In 2006, Saudi Arabia was not pleased because of the war, because it further strengthened Iran's influence and clout in the Arab and Muslim world. This time, Egypt is frowning at Hamas' performance, especially that Nasrallah came out praising the leadership of Hamas, and came short of calling for a national uprising against the pro-American regime of President Hosni Mubarak. Hezbollah's victory in 2006 scored a point for Iran over Saudi Arabia. The same would apply with regard to Egypt if Hamas were to win the war in 2009.

Popularity: Both were voted in with an overwhelming majority in their respective countries and are more popular than their pro-Western counterparts within the Lebanese and Palestinian systems, Fouad al-Siniora and Mahmud Abbas. Decision-makers in Beirut and the West Bank are at a complete loss over what to do with Hamas and Hezbollah. Neither the Lebanese nor the Palestinian system has been able to disarm or weaken them. Nor has the United Nations or the United States. Both operate a wide network of charity and welfare organizations, including schools and hospitals, which makes them well rooted in Gaza and South Lebanon. Bombing them - or refusing to deal with them - will not make them go away.

Action: Hezbollah performed with flying military colors in 2006, surprising everyone with its strength, even the IDF. Arabs around the globe were enchanted when Hezbollah downed an Israeli warship - live during one of Nasrallah's speeches, or when he lived up to his promise and struck at Haifa, in the heart of Israel, for the first time since 1948.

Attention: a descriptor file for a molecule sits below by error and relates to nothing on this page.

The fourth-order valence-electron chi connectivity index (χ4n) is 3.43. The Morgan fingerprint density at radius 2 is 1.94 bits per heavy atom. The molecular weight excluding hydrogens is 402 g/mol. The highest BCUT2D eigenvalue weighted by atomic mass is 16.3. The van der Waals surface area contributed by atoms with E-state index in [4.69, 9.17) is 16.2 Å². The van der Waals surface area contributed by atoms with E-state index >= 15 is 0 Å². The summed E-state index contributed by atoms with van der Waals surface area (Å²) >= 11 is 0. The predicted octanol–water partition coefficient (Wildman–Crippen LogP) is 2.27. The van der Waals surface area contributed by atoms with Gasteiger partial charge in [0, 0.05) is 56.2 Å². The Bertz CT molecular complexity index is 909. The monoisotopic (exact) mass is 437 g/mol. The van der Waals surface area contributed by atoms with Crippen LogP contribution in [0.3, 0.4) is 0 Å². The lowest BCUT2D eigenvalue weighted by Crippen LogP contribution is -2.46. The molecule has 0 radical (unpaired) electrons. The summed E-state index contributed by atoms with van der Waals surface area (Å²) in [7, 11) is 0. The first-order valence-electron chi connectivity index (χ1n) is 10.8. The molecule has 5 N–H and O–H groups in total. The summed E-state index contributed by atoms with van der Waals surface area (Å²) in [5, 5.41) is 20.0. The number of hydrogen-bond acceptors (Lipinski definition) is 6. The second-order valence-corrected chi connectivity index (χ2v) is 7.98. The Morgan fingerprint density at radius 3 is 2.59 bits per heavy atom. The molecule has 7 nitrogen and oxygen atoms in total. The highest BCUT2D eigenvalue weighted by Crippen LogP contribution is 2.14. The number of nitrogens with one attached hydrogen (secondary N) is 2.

Hezbollah projects itself as a resistance group that can deliver, psychologically through the media, and militarily in ground combat. It has a well-trained and professional army, with sophisticated missiles, radars and weapons. When its al-Manar TV was hit by Israel, the station stopped broadcasting for no more than a few minutes and was immediately back on air, beaming images of dead Israeli soldiers and victorious warriors from Hezbollah, along with talk-shows of Hezbollah's might, with subtitles in Hebrew.

Hamas also has none of Hezbollah's media machine to promote itself. During its heyday in the Palestinian uprising that started in 2000 (known in Arabic as intifada), it excelled at surprise explosions in crowded places within Israel, and target assassinations, not in professional warfare like Hezbollah. Hamas cannot duplicate Hezbollah's performance, it is that simple, and its targets are easy to strike at, within Gaza.

In South Lebanon, there are no military bases for Hezbollah, no visible training camps, or arms warehouses. No Hezbollah flags flying at official Hezbollah buildings, forcing Israel instead to strike at everyone and everything in Lebanon, hoping that in the mayhem they would succeed at hitting Hezbollah targets. As one journalist put it back then, "One walks through South Lebanon and feels Hezbollah, but one does not see Hezbollah."

The situation in Gaza is different. Hamas is everywhere. Caught by the trappings of state after it took control of Gaza in 2007, Hamas placed its name and hallmarks on all buildings it controls, making them easy targets for Israel."

It should be interesting as this fighting continues to see exactly who else comes out in support of Hamas. I am sure Amademajad will come out praising the Hamas efforts in one way or another soon. After all, he did say that Israel should be wiped off the face of the earth.

What do you think about the situation between Israel and the Gaza Strip? Who do you think is right in this conflict?

No comments: